Mobile Video Audience Nears 115 Million

The U.S. audience watching video on smartphones in the second quarter grew to 114.4 million -- up 18% from 97 million in the year-earlier period, according to the latest Nielsen cross-platform report. The amount of time spent viewing video on phones increased as well to an average of one hour, 41 minutes a month in the quarter, from 1:09 a year ago.

Still, that figure is dwarfed by the average time Americans spent watching traditional TV, at 142:38 per month, down slightly from 146:37 a year ago.

Mobile also lags the desktop Internet as a video platform, where people spent 10:35 watching video, up from 6:28 a year ago. However, the mobile video audience is catching up to the 145.5 million on the Web, which is down from 150 million a year ago.

As you would expect, younger users are more likely to tune into TV shows or other programming on their phones than older ones. People in the 18-24 age group, for example, watched mobile video for an average of 2:48 monthly in the second quarter, compared to 1:56 for those ages 25-34, and just over an hour for people 50-64.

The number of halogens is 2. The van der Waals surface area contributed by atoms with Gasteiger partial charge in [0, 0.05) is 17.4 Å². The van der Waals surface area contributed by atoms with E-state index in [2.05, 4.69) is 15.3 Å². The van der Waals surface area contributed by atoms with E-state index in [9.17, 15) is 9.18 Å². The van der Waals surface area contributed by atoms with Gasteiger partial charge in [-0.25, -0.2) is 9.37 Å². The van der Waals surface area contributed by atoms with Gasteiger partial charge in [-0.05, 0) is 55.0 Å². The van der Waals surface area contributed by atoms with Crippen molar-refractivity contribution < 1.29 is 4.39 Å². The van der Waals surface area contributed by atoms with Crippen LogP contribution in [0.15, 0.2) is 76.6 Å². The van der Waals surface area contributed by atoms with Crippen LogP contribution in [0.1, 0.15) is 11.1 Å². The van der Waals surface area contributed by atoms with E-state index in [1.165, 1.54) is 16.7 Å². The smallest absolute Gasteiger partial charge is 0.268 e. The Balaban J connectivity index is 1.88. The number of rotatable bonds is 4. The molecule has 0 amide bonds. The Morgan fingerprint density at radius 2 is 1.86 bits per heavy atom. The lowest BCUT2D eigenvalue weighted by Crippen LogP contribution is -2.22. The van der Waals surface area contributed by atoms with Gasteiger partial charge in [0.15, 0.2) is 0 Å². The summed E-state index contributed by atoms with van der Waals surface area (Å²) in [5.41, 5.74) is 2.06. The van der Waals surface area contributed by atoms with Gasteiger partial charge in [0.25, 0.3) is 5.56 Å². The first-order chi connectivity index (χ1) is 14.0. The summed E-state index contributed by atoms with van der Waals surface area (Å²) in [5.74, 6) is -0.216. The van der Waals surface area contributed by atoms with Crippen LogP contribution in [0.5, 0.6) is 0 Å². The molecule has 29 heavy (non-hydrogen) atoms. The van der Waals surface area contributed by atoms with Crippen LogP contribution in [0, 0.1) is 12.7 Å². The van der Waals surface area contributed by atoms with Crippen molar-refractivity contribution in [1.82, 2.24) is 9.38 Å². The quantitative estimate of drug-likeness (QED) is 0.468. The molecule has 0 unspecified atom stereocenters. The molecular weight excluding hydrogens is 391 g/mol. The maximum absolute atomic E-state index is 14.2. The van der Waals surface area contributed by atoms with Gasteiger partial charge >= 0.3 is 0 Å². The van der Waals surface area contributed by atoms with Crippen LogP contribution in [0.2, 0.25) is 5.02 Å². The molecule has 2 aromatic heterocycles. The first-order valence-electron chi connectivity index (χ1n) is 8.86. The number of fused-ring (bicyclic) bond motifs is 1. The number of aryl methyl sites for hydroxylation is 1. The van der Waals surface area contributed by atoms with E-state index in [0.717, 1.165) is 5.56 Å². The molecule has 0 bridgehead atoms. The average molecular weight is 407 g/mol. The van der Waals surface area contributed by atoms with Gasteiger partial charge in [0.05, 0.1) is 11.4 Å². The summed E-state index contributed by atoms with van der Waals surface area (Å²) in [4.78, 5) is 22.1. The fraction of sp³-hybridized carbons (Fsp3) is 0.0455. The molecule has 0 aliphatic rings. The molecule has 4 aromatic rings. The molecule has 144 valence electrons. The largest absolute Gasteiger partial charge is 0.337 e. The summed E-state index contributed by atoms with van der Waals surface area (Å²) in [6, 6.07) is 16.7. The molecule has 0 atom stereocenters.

But the increase in time spent viewing mobile video cuts across age groups. When it comes to broader mobile media consumption— encompassing app and mobile Web use — Nielsen showed that the smartphone audience in the second quarter reached 157 million, up from 132.2 million a year ago. The corresponding time spent was 43:31 per month, up from 32:48.

During a typical day, a U.S. adult typically watches 4:36 of traditional TV, 2:45 listening to AM/FM radio, more than two hours (1:25) on their smartphone, 1:07 using the desktop Web, 31 minutes watching time-shifted TV and a total of about 20 minutes playing a console game or using a DVD/Blu-ray device.

Smartphone penetration overall has reached 72%, while 39% own tablets. However, a revised forecast released last week by research firm IDC projects flat growth for tablets in North America this year after a 25% gain in 2013. Waning demand for tablets is attributed primarily to the rise of large-screen smartphones, or phablets, which are on pace to out-ship tablets next year.

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